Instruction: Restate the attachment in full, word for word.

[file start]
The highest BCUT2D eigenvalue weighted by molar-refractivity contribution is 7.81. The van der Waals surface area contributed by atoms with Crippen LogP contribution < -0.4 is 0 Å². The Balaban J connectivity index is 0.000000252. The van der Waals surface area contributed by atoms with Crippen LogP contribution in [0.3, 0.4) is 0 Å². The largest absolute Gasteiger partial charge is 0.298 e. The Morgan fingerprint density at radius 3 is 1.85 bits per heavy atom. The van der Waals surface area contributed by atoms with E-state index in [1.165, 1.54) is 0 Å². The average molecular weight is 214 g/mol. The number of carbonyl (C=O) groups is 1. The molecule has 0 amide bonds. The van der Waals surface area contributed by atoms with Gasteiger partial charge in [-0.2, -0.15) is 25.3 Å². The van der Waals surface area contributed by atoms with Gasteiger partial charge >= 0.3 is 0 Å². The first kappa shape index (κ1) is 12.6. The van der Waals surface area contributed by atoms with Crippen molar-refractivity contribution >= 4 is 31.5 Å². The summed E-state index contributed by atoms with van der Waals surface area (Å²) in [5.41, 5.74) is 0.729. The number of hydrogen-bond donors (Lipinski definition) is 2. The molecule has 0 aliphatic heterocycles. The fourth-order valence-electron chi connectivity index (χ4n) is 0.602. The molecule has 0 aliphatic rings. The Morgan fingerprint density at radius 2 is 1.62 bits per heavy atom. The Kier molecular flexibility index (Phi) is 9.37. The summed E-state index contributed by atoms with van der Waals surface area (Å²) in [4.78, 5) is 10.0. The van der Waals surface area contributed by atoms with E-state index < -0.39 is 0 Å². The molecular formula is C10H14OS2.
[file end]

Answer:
The highest BCUT2D eigenvalue weighted by molar-refractivity contribution is 7.81. The van der Waals surface area contributed by atoms with Crippen LogP contribution < -0.4 is 0 Å². The Balaban J connectivity index is 0.000000252. The van der Waals surface area contributed by atoms with Crippen LogP contribution in [0.3, 0.4) is 0 Å². The largest absolute Gasteiger partial charge is 0.298 e. The Morgan fingerprint density at radius 3 is 1.85 bits per heavy atom. The van der Waals surface area contributed by atoms with E-state index in [1.165, 1.54) is 0 Å². The average molecular weight is 214 g/mol. The number of carbonyl (C=O) groups is 1. The molecule has 0 amide bonds. The van der Waals surface area contributed by atoms with Gasteiger partial charge in [-0.2, -0.15) is 25.3 Å². The van der Waals surface area contributed by atoms with Gasteiger partial charge >= 0.3 is 0 Å². The first kappa shape index (κ1) is 12.6. The van der Waals surface area contributed by atoms with Crippen molar-refractivity contribution >= 4 is 31.5 Å². The summed E-state index contributed by atoms with van der Waals surface area (Å²) in [5.41, 5.74) is 0.729. The number of hydrogen-bond donors (Lipinski definition) is 2. The molecule has 0 aliphatic heterocycles. The fourth-order valence-electron chi connectivity index (χ4n) is 0.602. The molecule has 0 aliphatic rings. The Morgan fingerprint density at radius 2 is 1.62 bits per heavy atom. The Kier molecular flexibility index (Phi) is 9.37. The summed E-state index contributed by atoms with van der Waals surface area (Å²) in [4.78, 5) is 10.0. The van der Waals surface area contributed by atoms with E-state index < -0.39 is 0 Å². The molecular formula is C10H14OS2.